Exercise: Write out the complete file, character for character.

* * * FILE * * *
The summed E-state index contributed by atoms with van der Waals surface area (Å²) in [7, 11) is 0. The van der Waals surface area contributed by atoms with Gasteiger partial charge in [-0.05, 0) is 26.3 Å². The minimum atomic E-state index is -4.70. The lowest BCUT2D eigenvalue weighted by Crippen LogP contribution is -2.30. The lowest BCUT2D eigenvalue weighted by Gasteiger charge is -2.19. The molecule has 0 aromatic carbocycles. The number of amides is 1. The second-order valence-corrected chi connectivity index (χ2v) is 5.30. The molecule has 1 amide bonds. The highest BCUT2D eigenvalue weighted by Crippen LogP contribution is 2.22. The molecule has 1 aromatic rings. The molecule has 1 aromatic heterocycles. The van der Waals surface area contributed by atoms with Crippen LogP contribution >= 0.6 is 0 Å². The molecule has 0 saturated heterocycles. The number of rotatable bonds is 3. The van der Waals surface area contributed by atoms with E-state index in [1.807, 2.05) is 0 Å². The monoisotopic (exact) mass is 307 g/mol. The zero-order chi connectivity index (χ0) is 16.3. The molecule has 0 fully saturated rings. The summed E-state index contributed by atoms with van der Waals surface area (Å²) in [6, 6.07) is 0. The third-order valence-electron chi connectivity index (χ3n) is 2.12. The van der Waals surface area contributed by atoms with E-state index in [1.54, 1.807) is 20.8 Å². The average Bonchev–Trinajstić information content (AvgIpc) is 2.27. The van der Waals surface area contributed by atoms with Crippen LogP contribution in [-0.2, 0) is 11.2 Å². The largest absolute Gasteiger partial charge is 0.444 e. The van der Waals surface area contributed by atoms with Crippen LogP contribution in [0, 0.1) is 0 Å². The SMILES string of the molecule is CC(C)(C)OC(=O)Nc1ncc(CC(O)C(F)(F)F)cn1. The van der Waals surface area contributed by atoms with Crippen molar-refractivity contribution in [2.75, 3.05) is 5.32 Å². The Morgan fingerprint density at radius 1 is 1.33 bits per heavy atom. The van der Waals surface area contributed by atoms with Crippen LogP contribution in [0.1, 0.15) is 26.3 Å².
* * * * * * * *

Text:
The summed E-state index contributed by atoms with van der Waals surface area (Å²) in [7, 11) is 0. The van der Waals surface area contributed by atoms with Gasteiger partial charge in [-0.05, 0) is 26.3 Å². The minimum atomic E-state index is -4.70. The lowest BCUT2D eigenvalue weighted by Crippen LogP contribution is -2.30. The lowest BCUT2D eigenvalue weighted by Gasteiger charge is -2.19. The molecule has 0 aromatic carbocycles. The number of amides is 1. The second-order valence-corrected chi connectivity index (χ2v) is 5.30. The molecule has 1 amide bonds. The highest BCUT2D eigenvalue weighted by Crippen LogP contribution is 2.22. The molecule has 1 aromatic rings. The molecule has 1 aromatic heterocycles. The van der Waals surface area contributed by atoms with Crippen LogP contribution >= 0.6 is 0 Å². The molecule has 0 saturated heterocycles. The number of rotatable bonds is 3. The van der Waals surface area contributed by atoms with E-state index in [1.807, 2.05) is 0 Å². The monoisotopic (exact) mass is 307 g/mol. The zero-order chi connectivity index (χ0) is 16.3. The molecule has 0 fully saturated rings. The summed E-state index contributed by atoms with van der Waals surface area (Å²) in [6, 6.07) is 0. The third-order valence-electron chi connectivity index (χ3n) is 2.12. The van der Waals surface area contributed by atoms with E-state index in [1.54, 1.807) is 20.8 Å². The average Bonchev–Trinajstić information content (AvgIpc) is 2.27. The van der Waals surface area contributed by atoms with Crippen LogP contribution in [-0.2, 0) is 11.2 Å². The largest absolute Gasteiger partial charge is 0.444 e. The van der Waals surface area contributed by atoms with Crippen LogP contribution in [0, 0.1) is 0 Å². The SMILES string of the molecule is CC(C)(C)OC(=O)Nc1ncc(CC(O)C(F)(F)F)cn1. The van der Waals surface area contributed by atoms with Crippen molar-refractivity contribution in [2.75, 3.05) is 5.32 Å². The Morgan fingerprint density at radius 1 is 1.33 bits per heavy atom. The van der Waals surface area contributed by atoms with Crippen LogP contribution in [0.1, 0.15) is 26.3 Å².